01/20/2007 1:00AM

Sale houses to develop steroid policy

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LEXINGTON, Ky. – Keeneland and Fasig-Tipton have taken the first step toward testing for the use of anabolic steroids at Thoroughbred auctions.

The companies jointly announced Friday that they have formed a committee to develop “a standardized

policy for all sale horses which will address testing procedures and guidelines for appropriate use” of anabolic steroids. Anabolic steroids increasingly have been under scrutiny in both human sports and Thoroughbred racing. Keeneland and Fasig-Tipton are the first major United States auction houses to call for a policy.

“We both agree that the use of anabolic steroids in sale horses is an issue that needs to be addressed for the betterment of the entire Thoroughbred industry,” Keeneland president Nick Nicholson and Fasig-Tipton president Walt Robertson said in their joint statement. “This is a concern that impacts each and every one of us, and one that requires the scientific expertise of veterinary professionals.”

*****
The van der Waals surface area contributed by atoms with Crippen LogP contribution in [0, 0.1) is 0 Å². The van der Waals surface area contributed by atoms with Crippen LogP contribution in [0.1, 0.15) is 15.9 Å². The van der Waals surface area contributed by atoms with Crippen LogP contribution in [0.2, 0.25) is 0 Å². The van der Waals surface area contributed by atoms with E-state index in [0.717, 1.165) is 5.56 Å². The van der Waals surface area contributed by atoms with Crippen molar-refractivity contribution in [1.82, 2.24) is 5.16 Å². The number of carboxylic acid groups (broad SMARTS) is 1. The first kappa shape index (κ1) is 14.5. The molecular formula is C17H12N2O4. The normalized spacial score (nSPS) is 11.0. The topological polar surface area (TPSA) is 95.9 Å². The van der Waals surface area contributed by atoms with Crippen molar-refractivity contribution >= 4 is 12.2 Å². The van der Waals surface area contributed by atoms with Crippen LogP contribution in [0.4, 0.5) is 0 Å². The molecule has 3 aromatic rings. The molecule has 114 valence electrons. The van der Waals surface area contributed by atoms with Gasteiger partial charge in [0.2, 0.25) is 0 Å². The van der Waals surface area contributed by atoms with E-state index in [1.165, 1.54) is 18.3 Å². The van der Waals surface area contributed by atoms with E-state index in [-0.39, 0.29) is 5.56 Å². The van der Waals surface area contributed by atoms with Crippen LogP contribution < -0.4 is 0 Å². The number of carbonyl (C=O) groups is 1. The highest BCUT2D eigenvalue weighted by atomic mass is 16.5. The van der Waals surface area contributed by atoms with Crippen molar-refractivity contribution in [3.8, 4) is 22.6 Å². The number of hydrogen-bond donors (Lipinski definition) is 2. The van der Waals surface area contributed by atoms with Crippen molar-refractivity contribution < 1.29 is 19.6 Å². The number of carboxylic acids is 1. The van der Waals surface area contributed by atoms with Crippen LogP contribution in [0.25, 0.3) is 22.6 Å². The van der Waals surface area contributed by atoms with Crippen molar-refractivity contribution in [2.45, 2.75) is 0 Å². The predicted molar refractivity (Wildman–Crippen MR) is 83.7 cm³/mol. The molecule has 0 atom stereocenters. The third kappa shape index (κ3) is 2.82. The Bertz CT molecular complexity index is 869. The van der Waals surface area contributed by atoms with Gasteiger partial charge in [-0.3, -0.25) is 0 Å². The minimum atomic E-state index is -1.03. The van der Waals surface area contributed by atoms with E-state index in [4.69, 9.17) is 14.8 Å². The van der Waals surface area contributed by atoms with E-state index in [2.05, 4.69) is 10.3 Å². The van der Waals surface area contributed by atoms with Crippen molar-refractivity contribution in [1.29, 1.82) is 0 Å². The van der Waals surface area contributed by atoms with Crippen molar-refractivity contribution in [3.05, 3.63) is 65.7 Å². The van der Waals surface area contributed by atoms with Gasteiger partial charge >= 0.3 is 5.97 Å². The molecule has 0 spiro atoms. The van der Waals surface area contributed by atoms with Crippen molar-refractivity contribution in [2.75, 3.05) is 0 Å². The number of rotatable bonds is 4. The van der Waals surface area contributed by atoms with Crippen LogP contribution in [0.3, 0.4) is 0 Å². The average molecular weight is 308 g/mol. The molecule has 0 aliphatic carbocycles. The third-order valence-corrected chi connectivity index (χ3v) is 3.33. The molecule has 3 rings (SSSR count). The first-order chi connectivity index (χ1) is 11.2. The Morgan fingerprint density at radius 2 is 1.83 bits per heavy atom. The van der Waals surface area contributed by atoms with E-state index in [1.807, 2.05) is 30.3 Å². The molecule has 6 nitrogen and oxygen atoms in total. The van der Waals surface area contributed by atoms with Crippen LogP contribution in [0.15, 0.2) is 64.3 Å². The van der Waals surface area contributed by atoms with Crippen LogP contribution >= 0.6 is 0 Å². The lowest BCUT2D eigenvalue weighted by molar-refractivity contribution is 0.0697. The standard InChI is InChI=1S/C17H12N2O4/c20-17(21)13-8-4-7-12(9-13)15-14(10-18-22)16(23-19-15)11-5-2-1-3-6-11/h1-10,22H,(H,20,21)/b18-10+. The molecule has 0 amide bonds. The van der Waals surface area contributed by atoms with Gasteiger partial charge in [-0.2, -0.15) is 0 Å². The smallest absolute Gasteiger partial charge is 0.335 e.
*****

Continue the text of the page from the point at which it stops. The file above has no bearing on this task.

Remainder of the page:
The momentum for restricting or banning anabolic steroids at racetracks has been gaining force in recent months. In December, the Racing Medication and Testing Consortium, a national medication-reform group, called on the racing industry to ban anabolic steroids, a policy that would bring the United States in line with other racing nations that regard them as performance-enhancing substances; in the U.S., only Iowa restricts anabolic steroid use in races. Keeneland and Fasig-Tipton’s joint statement came one day after California Horse Racing Board officials met with trainers and veterinarians at Santa Anita Park to discuss possible restrictions on anabolic steroids.